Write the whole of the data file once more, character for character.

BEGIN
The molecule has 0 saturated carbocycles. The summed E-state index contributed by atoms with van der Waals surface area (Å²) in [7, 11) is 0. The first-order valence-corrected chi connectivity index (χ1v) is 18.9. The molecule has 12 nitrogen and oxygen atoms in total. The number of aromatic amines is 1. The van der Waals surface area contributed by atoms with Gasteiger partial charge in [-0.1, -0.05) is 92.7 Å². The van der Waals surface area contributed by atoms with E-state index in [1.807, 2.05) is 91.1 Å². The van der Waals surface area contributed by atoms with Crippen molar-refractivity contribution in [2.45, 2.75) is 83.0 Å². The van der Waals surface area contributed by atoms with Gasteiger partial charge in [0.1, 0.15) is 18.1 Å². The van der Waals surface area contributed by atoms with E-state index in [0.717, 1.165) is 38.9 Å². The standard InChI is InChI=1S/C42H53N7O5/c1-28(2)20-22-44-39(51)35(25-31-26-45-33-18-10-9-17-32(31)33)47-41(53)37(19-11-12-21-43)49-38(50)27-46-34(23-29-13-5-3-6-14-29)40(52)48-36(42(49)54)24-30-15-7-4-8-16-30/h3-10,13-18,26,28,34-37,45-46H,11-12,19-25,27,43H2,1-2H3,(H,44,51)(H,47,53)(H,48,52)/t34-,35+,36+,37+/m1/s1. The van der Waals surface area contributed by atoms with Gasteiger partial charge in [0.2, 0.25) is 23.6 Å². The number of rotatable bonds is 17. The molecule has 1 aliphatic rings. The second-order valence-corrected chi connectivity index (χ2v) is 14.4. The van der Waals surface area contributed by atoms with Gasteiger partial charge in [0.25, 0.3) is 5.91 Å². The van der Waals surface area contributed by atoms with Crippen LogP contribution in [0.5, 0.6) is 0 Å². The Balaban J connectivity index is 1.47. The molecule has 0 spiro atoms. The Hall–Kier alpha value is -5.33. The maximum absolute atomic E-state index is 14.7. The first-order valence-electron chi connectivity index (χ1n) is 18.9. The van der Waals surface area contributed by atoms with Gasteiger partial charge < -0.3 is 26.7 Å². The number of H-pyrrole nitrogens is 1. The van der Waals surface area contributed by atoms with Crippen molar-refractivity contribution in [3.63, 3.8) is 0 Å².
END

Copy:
The molecule has 0 saturated carbocycles. The summed E-state index contributed by atoms with van der Waals surface area (Å²) in [7, 11) is 0. The first-order valence-corrected chi connectivity index (χ1v) is 18.9. The molecule has 12 nitrogen and oxygen atoms in total. The number of aromatic amines is 1. The van der Waals surface area contributed by atoms with Gasteiger partial charge in [-0.1, -0.05) is 92.7 Å². The van der Waals surface area contributed by atoms with E-state index in [1.807, 2.05) is 91.1 Å². The van der Waals surface area contributed by atoms with Crippen molar-refractivity contribution in [2.45, 2.75) is 83.0 Å². The van der Waals surface area contributed by atoms with Gasteiger partial charge in [0.1, 0.15) is 18.1 Å². The van der Waals surface area contributed by atoms with E-state index in [0.717, 1.165) is 38.9 Å². The standard InChI is InChI=1S/C42H53N7O5/c1-28(2)20-22-44-39(51)35(25-31-26-45-33-18-10-9-17-32(31)33)47-41(53)37(19-11-12-21-43)49-38(50)27-46-34(23-29-13-5-3-6-14-29)40(52)48-36(42(49)54)24-30-15-7-4-8-16-30/h3-10,13-18,26,28,34-37,45-46H,11-12,19-25,27,43H2,1-2H3,(H,44,51)(H,47,53)(H,48,52)/t34-,35+,36+,37+/m1/s1. The van der Waals surface area contributed by atoms with Gasteiger partial charge in [0.2, 0.25) is 23.6 Å². The number of rotatable bonds is 17. The molecule has 1 aliphatic rings. The second-order valence-corrected chi connectivity index (χ2v) is 14.4. The van der Waals surface area contributed by atoms with Gasteiger partial charge in [0.25, 0.3) is 5.91 Å². The van der Waals surface area contributed by atoms with Crippen LogP contribution in [0.5, 0.6) is 0 Å². The Balaban J connectivity index is 1.47. The molecule has 0 spiro atoms. The Hall–Kier alpha value is -5.33. The maximum absolute atomic E-state index is 14.7. The first-order valence-electron chi connectivity index (χ1n) is 18.9. The van der Waals surface area contributed by atoms with Gasteiger partial charge < -0.3 is 26.7 Å². The number of H-pyrrole nitrogens is 1. The van der Waals surface area contributed by atoms with Crippen molar-refractivity contribution in [3.63, 3.8) is 0 Å².